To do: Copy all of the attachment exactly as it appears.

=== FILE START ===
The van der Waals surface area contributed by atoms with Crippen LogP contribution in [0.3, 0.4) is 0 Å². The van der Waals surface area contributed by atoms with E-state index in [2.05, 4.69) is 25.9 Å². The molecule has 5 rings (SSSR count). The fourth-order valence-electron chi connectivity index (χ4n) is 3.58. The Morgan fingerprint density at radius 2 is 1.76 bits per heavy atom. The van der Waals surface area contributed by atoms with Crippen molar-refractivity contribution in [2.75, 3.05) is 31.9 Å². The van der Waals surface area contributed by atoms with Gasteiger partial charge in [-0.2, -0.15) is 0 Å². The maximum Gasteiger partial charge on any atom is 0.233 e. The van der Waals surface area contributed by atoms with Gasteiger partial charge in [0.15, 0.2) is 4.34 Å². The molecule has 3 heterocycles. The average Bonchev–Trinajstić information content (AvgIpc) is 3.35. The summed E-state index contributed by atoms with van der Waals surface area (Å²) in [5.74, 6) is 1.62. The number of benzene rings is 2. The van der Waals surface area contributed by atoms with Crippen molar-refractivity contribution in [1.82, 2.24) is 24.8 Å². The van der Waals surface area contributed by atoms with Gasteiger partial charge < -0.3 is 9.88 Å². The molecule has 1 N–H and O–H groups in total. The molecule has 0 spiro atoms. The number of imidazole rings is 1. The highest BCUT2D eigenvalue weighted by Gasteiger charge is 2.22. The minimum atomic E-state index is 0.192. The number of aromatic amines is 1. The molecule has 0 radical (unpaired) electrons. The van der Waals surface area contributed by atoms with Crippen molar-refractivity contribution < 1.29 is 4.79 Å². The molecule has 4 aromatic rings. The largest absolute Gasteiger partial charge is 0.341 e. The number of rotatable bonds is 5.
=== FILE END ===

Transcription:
The van der Waals surface area contributed by atoms with Crippen LogP contribution in [0.3, 0.4) is 0 Å². The van der Waals surface area contributed by atoms with E-state index in [2.05, 4.69) is 25.9 Å². The molecule has 5 rings (SSSR count). The fourth-order valence-electron chi connectivity index (χ4n) is 3.58. The Morgan fingerprint density at radius 2 is 1.76 bits per heavy atom. The van der Waals surface area contributed by atoms with Crippen molar-refractivity contribution in [2.75, 3.05) is 31.9 Å². The van der Waals surface area contributed by atoms with Gasteiger partial charge in [-0.2, -0.15) is 0 Å². The maximum Gasteiger partial charge on any atom is 0.233 e. The van der Waals surface area contributed by atoms with Gasteiger partial charge in [0.15, 0.2) is 4.34 Å². The molecule has 3 heterocycles. The average Bonchev–Trinajstić information content (AvgIpc) is 3.35. The summed E-state index contributed by atoms with van der Waals surface area (Å²) in [5.74, 6) is 1.62. The number of benzene rings is 2. The van der Waals surface area contributed by atoms with Crippen molar-refractivity contribution in [1.82, 2.24) is 24.8 Å². The van der Waals surface area contributed by atoms with Gasteiger partial charge < -0.3 is 9.88 Å². The molecule has 1 N–H and O–H groups in total. The molecule has 0 spiro atoms. The number of imidazole rings is 1. The highest BCUT2D eigenvalue weighted by Gasteiger charge is 2.22. The minimum atomic E-state index is 0.192. The number of aromatic amines is 1. The molecule has 0 radical (unpaired) electrons. The van der Waals surface area contributed by atoms with Crippen molar-refractivity contribution < 1.29 is 4.79 Å². The molecule has 4 aromatic rings. The largest absolute Gasteiger partial charge is 0.341 e. The number of rotatable bonds is 5.